Fred Kempe has held the position of president and chief executive officer of the Atlantic Council since December 1, 2006. His latest book, BERLIN 1961: Kennedy, Khrushchev and the Most Dangerous Place on Earth  (foreword by Gen. Brent Scowcroft) was published by Putnam May 10, 2012 and is a New York Times bestseller.
Under his leadership, the Council has achieved significant growth while considerably expanding its staff, work, and influence in areas that include international security, business and economics, energy and environment, and global issues of transatlantic interest ranging from Asia to Africa.
He comes to the Council from a long and prominent career at the Wall Street Journal, where he won national and international recognition while serving in numerous senior editorial and reportorial capacities. He is the author of four books, and a regular commentator on television and radio both in Europe and the United States.
Mr. Kempe left the Journal following more than a quarter century of distinguished work. His last position with the paper was in New York, where he served as assistant managing editor, international, and "Thinking Global" columnist. Prior to that, he was for seven years the longest serving editor and associate publisher ever of the Wall Street Journal Europe, simultaneously functioning as European editor for the Global Wall Street Journal from 2002 to 2005. During this time he managed six news bureaus, several satellite offices, a Brussels news desk operation, and he oversaw European and Middle Eastern reporting.
Throughout his tenure as editor and associate publisher, the newspaper won a number of awards including the prestigious Harold Wincott Award as UK Business Journal of the Year, the Media Tenor Award as the top international paper in Europe, and multiple "Business Journalist of the Year" prizes from the World Leadership Forum in London. His teams participated in two Pulitzer Prizes.
In 2002, the European Voice, a leading publication following European Union affairs, selected Mr. Kempe as one of the 50 most influential Europeans, although he is American, and one of the four leading journalists in Europe. He has been a frequent television and radio commentator for, among others, CNBC, the BBC, and German radio and television. As managing editor of the Wall Street Journal Europe from 1992–1997, he founded and managed the Central European Economic Review (CEER), which covered the countries of the former Soviet bloc. In 1993 he also co-founded Convergence, a magazine on Europe’s digital economy.
Mr. Kempe joined Journal in 1981 in London before opening the paper's Vienna bureau in 1984. He transferred to Washington, DC in 1986 as chief diplomatic correspondent, and in 1990 opened its Berlin bureau. As a reporter, he covered a number of significant stories, including the rise of solidarity in Poland and the growing resistance to Soviet rule, the coming to power of Mikhail Gorbachev in Russia and all his summit meetings with Ronald Reagan, war reporting in Afghanistan, Iraq, and Lebanon in the 1980s, and the American invasion of Panama. He also covered the unification of Germany and the collapse of Soviet communism.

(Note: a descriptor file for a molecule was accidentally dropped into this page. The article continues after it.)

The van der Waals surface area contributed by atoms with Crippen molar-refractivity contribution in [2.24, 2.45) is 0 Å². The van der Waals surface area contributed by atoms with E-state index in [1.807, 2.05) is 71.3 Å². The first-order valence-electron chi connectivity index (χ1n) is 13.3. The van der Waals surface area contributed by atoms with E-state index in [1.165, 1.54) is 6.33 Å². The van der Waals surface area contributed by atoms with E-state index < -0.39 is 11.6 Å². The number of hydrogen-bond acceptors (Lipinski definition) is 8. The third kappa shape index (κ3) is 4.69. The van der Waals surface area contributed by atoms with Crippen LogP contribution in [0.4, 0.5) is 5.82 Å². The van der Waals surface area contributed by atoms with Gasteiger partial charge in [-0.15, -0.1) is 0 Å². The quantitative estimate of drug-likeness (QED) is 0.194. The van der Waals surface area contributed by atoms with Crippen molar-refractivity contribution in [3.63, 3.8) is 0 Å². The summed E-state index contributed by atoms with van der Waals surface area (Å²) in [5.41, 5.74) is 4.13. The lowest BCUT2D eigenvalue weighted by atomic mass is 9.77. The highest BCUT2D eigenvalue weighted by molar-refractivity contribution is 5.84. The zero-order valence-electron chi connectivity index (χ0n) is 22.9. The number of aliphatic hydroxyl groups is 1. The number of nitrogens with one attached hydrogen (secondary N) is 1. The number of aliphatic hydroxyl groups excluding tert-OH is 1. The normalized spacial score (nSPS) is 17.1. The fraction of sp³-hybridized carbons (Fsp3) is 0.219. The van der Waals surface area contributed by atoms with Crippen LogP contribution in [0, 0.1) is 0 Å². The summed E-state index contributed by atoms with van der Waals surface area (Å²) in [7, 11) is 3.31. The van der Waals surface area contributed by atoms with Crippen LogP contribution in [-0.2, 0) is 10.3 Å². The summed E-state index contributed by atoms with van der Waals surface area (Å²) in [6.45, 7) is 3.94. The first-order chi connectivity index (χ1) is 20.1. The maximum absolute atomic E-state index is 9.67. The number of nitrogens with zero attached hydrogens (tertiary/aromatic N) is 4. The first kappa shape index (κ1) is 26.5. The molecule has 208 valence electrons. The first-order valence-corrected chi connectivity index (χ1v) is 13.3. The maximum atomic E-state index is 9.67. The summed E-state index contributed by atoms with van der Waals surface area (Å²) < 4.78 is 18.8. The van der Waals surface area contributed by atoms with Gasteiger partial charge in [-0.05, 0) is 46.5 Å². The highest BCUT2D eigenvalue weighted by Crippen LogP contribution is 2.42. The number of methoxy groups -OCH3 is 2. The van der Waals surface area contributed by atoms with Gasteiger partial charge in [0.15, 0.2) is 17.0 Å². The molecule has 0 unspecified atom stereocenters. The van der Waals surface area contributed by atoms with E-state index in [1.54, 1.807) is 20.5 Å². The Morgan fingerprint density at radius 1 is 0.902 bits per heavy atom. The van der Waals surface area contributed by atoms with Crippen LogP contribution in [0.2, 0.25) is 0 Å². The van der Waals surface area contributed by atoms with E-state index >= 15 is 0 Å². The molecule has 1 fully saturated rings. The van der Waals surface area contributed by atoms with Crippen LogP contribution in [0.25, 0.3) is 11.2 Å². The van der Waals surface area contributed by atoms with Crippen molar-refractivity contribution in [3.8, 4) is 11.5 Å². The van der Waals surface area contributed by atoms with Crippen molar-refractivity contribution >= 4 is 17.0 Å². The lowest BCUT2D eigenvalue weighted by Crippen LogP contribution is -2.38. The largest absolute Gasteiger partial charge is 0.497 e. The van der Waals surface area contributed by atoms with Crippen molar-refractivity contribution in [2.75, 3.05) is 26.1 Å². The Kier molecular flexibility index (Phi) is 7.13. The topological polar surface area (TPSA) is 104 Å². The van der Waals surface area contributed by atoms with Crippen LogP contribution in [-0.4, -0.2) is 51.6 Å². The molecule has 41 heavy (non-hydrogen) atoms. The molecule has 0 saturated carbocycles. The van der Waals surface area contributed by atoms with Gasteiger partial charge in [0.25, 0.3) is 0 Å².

Mr. Kempe has written three books that have been published in several languages: Divorcing the Dictator: America's Bungled Affair with Noriega; Siberian Odyssey: A Voyage into the Russian Soul; and Father/Land: A Personal Search for the New Germany. His fourth, Berlin 1961: Kennedy, Khrushchev and the World’s Most Dangerous Place, was released May 10, 2011 by G.P. Putnam’s Sons and was a New York Times hardback bestseller.
Mr. Kempe is a graduate of the University of Utah and has a master’s degree from Columbia University Graduate School of Journalism, where he was a member of the International Fellows program in the School of International Affairs. He has received honorary doctorates from the University of Maryland University College and from Queens University in Charlotte, North Carolina and is a visiting fellow at Oxford University's Said School of Business. He has won the Columbia Graduate School of Journalism's top alumni achievement award and the University of Utah's prize for the top young alumnus.
He serves on a number of boards of directors, including the American Institute for Contemporary German Studies (AICGS) at Johns Hopkins University in Washington, DC, and is on the advisory board of the Transatlantic Policy Network as well as the international advisory council of Atlantik-Bruecke e.V. in Berlin. He also serves on the Senior Advisory Group of Admiral James Stavridis, Commander, US European Command (EUCOM). He is a member of the Council on Foreign Relations.
Mr. Kempe speaks German and is the son of German immigrants who came to the United States before World War II. His wife, Pamela Meyer, is the CEO of Simpatico Networks. They live with their daughter, Johanna, in Washington, DC.
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